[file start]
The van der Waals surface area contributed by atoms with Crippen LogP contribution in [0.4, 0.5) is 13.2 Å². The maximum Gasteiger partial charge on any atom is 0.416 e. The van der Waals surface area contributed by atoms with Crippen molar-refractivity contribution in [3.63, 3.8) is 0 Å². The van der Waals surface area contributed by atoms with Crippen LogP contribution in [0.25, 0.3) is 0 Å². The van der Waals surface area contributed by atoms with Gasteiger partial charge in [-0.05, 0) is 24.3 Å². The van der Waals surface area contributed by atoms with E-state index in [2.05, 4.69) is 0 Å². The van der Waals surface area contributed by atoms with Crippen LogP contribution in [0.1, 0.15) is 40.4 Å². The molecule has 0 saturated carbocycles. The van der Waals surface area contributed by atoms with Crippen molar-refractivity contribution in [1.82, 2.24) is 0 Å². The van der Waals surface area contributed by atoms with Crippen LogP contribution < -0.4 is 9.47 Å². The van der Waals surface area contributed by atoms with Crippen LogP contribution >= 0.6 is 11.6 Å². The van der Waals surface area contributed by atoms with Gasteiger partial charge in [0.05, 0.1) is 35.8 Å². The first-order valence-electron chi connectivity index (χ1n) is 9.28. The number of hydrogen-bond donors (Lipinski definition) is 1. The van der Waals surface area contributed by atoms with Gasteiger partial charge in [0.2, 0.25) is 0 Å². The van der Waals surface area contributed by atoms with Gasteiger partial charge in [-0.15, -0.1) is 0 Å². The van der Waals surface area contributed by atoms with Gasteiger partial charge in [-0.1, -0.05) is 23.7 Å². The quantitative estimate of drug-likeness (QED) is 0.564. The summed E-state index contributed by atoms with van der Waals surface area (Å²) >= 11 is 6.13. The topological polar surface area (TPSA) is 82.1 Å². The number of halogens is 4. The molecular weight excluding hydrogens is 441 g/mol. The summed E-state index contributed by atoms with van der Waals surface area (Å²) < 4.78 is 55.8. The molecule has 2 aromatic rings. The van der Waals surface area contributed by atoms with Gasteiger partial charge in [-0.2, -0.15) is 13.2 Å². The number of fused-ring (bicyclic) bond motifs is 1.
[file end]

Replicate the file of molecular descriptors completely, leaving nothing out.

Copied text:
The van der Waals surface area contributed by atoms with Crippen LogP contribution in [0.4, 0.5) is 13.2 Å². The maximum Gasteiger partial charge on any atom is 0.416 e. The van der Waals surface area contributed by atoms with Crippen molar-refractivity contribution in [3.63, 3.8) is 0 Å². The van der Waals surface area contributed by atoms with Crippen LogP contribution in [0.25, 0.3) is 0 Å². The van der Waals surface area contributed by atoms with Gasteiger partial charge in [-0.05, 0) is 24.3 Å². The van der Waals surface area contributed by atoms with E-state index in [2.05, 4.69) is 0 Å². The van der Waals surface area contributed by atoms with Crippen LogP contribution in [0.1, 0.15) is 40.4 Å². The molecule has 0 saturated carbocycles. The van der Waals surface area contributed by atoms with Crippen molar-refractivity contribution in [1.82, 2.24) is 0 Å². The van der Waals surface area contributed by atoms with Crippen LogP contribution < -0.4 is 9.47 Å². The van der Waals surface area contributed by atoms with Crippen LogP contribution >= 0.6 is 11.6 Å². The van der Waals surface area contributed by atoms with Gasteiger partial charge in [0.05, 0.1) is 35.8 Å². The first-order valence-electron chi connectivity index (χ1n) is 9.28. The number of hydrogen-bond donors (Lipinski definition) is 1. The van der Waals surface area contributed by atoms with Gasteiger partial charge in [0.2, 0.25) is 0 Å². The van der Waals surface area contributed by atoms with Gasteiger partial charge in [-0.15, -0.1) is 0 Å². The van der Waals surface area contributed by atoms with Gasteiger partial charge in [-0.1, -0.05) is 23.7 Å². The quantitative estimate of drug-likeness (QED) is 0.564. The summed E-state index contributed by atoms with van der Waals surface area (Å²) >= 11 is 6.13. The topological polar surface area (TPSA) is 82.1 Å². The number of halogens is 4. The molecular weight excluding hydrogens is 441 g/mol. The summed E-state index contributed by atoms with van der Waals surface area (Å²) < 4.78 is 55.8. The molecule has 2 aromatic rings. The van der Waals surface area contributed by atoms with Gasteiger partial charge in [-0.2, -0.15) is 13.2 Å². The number of fused-ring (bicyclic) bond motifs is 1.